“Well, haven’t I?” demanded the zebra.
“No; you called me a lobster,” said the crab.
“Ladies and gentlemen,” continued the zebra, “please pardon my poor friend, because he is ignorant and stupid, and does not understand. Also the pinch of his claw is very annoying. So pray tell him that the world contains more land than water, and when he has heard your judgment I will carry him back and dump him into his pool, where I hope he will be more modest in the future.”
“But we cannot tell him that,” said Dorothy, gravely, “because it would not be true.”
“What!” exclaimed the zebra, in astonishment; “do I hear you aright?”
“The soft-shell crab is correct,” declared the Wizard. “There is considerably more water than there is land in the world.”
“Impossible!” protested the zebra. “Why, I can run for days upon the land, and find but little water.”
“Did you ever see an ocean?” asked Dorothy.
“Never,” admitted the zebra. “There is no such thing as an ocean in the Land of Oz.”
“Well, there are several oceans in the world,” said Dorothy, “and people sail in ships upon these oceans for weeks and weeks, and never see a bit of land at all. And the joggerfys will tell you that all the oceans put together are bigger than all the land put together.”
At this the crab began laughing in strange chuckles that reminded Dorothy of the way Billina sometimes cackled.
“NOW will you give up, Mr. Zebra?” it cried, jeeringly; “now will you give up?”
The zebra seemed much humbled.
“Of course I cannot read geographys,” he said.
“You could take one of the Wizard’s School Pills,” suggested Billina, “and that would make you learned and wise without studying.”
The crab began laughing again, which so provoked the zebra that he tried to shake the little creature off. This resulted in more ear-pinching, and finally Dorothy told them that if they could not behave they must go back to the forest.
“I’m sorry I asked you to decide this question,” said the zebra, crossly. “So long as neither of us could prove we were right we quite enjoyed the dispute; but now I can never drink at that pool again without the soft-shell crab laughing at me. So I must find another drinking place.”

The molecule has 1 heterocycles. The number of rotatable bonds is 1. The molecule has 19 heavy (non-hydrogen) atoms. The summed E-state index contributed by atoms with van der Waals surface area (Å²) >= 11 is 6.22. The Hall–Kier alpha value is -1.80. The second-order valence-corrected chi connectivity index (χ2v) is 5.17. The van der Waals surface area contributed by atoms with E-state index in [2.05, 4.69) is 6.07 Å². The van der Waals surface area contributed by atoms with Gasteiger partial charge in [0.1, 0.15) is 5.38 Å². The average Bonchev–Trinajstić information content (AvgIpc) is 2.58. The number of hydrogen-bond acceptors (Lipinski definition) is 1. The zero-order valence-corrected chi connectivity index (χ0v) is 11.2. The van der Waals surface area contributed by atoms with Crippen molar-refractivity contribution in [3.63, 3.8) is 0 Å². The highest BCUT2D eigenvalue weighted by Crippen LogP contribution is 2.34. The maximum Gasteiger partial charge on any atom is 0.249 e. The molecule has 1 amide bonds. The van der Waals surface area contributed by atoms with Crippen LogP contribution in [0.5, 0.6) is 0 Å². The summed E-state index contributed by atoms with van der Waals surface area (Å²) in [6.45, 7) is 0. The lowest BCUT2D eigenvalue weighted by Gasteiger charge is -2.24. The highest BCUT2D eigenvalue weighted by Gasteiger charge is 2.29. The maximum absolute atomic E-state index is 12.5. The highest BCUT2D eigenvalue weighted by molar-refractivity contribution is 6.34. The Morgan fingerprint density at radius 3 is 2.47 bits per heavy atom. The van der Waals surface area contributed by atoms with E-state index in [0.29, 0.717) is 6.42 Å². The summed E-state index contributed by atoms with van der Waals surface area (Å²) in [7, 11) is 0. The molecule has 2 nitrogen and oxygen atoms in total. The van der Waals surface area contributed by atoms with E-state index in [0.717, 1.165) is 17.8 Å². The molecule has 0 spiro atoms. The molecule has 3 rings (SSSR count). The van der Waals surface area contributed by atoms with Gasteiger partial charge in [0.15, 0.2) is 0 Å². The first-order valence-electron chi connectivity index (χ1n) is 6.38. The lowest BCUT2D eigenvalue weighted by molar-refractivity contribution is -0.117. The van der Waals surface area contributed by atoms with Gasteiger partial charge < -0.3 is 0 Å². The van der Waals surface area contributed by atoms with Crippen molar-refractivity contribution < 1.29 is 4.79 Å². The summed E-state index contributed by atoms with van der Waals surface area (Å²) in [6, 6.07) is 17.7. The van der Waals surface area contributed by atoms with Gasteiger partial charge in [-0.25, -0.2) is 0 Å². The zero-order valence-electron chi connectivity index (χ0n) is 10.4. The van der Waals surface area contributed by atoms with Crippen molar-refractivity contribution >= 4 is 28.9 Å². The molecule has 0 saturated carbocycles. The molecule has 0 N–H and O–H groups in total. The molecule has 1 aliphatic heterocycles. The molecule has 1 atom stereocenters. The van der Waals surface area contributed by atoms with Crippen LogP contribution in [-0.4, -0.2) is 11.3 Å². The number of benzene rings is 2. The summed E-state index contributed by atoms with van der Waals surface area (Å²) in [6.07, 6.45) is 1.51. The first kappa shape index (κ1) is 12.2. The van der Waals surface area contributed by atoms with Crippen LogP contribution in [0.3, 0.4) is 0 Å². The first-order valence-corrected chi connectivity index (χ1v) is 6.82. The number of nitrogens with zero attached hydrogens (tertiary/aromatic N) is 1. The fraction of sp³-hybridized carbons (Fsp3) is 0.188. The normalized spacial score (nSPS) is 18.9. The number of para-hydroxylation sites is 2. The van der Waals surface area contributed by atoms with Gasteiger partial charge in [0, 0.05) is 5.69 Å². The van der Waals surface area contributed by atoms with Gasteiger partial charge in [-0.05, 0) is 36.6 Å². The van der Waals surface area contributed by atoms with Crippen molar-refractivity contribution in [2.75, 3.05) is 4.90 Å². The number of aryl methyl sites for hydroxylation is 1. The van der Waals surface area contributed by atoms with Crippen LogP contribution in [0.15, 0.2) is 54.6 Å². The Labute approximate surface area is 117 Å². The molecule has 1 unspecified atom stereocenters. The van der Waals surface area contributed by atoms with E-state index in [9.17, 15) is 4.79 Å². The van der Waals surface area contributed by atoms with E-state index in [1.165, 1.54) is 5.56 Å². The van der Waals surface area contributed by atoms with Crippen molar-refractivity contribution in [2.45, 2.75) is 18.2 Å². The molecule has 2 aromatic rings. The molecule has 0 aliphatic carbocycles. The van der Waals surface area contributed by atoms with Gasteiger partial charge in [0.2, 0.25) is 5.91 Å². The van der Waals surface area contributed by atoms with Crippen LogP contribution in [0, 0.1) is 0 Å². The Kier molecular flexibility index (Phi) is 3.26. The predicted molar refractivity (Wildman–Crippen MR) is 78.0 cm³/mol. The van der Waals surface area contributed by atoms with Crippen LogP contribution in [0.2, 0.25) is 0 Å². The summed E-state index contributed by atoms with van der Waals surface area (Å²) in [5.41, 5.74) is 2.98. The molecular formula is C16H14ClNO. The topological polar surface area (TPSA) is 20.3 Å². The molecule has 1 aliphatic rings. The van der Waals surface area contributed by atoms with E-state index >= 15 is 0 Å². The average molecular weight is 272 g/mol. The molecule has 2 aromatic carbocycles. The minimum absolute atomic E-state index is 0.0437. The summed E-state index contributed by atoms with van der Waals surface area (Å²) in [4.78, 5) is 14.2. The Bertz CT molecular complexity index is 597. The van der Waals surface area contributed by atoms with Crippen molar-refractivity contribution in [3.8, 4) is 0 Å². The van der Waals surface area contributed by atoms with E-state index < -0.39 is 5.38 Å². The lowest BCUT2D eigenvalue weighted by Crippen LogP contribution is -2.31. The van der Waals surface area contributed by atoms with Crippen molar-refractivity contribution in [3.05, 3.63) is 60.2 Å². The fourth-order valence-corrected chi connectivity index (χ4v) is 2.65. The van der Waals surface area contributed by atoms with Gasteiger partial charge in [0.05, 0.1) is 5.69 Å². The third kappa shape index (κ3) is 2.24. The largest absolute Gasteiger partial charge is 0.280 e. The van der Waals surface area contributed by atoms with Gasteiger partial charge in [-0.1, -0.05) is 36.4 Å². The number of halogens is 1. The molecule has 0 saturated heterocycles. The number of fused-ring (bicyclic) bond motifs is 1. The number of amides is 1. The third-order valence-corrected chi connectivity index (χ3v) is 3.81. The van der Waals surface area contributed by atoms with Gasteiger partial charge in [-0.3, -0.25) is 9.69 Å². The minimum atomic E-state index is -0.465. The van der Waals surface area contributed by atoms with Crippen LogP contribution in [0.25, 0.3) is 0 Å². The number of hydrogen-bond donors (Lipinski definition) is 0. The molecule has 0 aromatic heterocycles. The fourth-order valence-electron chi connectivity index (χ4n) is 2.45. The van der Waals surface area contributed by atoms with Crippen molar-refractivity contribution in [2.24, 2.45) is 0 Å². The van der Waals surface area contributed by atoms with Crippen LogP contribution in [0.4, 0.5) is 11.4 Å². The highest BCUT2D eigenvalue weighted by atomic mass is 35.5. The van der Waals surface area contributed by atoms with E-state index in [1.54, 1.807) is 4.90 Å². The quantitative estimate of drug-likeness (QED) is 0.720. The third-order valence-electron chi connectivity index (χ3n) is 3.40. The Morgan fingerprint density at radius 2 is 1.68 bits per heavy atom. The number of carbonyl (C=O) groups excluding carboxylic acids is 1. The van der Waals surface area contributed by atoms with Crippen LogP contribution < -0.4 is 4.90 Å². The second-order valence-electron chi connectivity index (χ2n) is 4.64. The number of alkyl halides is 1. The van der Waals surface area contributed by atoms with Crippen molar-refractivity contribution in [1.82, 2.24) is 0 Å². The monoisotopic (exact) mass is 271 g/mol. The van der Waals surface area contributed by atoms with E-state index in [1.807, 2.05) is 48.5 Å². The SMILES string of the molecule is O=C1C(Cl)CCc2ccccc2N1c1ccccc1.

“Do! Do, you ignoramus!” shouted the crab, as loudly as his little voice would carry. “Rile some other pool with your clumsy hoofs, and let your betters alone after this!”
Then the zebra trotted back to the forest, bearing the crab with him, and disappeared amid the gloom of the trees. And as it was now getting dark the travelers said good night to one another and went to bed.
Dorothy awoke just as the light was beginning to get strong next morning, and not caring to sleep any later she quietly got out of bed, dressed herself, and left the tent where Aunt Em was yet peacefully slumbering.
Outside she noticed Billina busily pecking around to secure bugs or other food for breakfast, but none of the men in the other tent seemed awake. So the little girl decided to take a walk in the woods and try to discover some path or road that they might follow when they again started upon their journey.
She had reached the edge of the forest when the Yellow Hen came fluttering along and asked where she was going.
“Just to take a walk, Billina; and maybe I’ll find some path,” said Dorothy.
“Then I’ll go along,” decided Billina, and scarcely had she spoken when Toto ran up and joined them.
Toto and the Yellow Hen had become quite friendly by this time, although at first they did not get along well together. Billina had been rather suspicious of dogs, and Toto had had an idea that it was every dog’s duty to chase a hen on sight. But Dorothy had talked to them and scolded them for not being agreeable to one another until they grew better acquainted and became friends.
I won’t say they loved each other dearly, but at least they had stopped quarreling and now managed to get on together very well.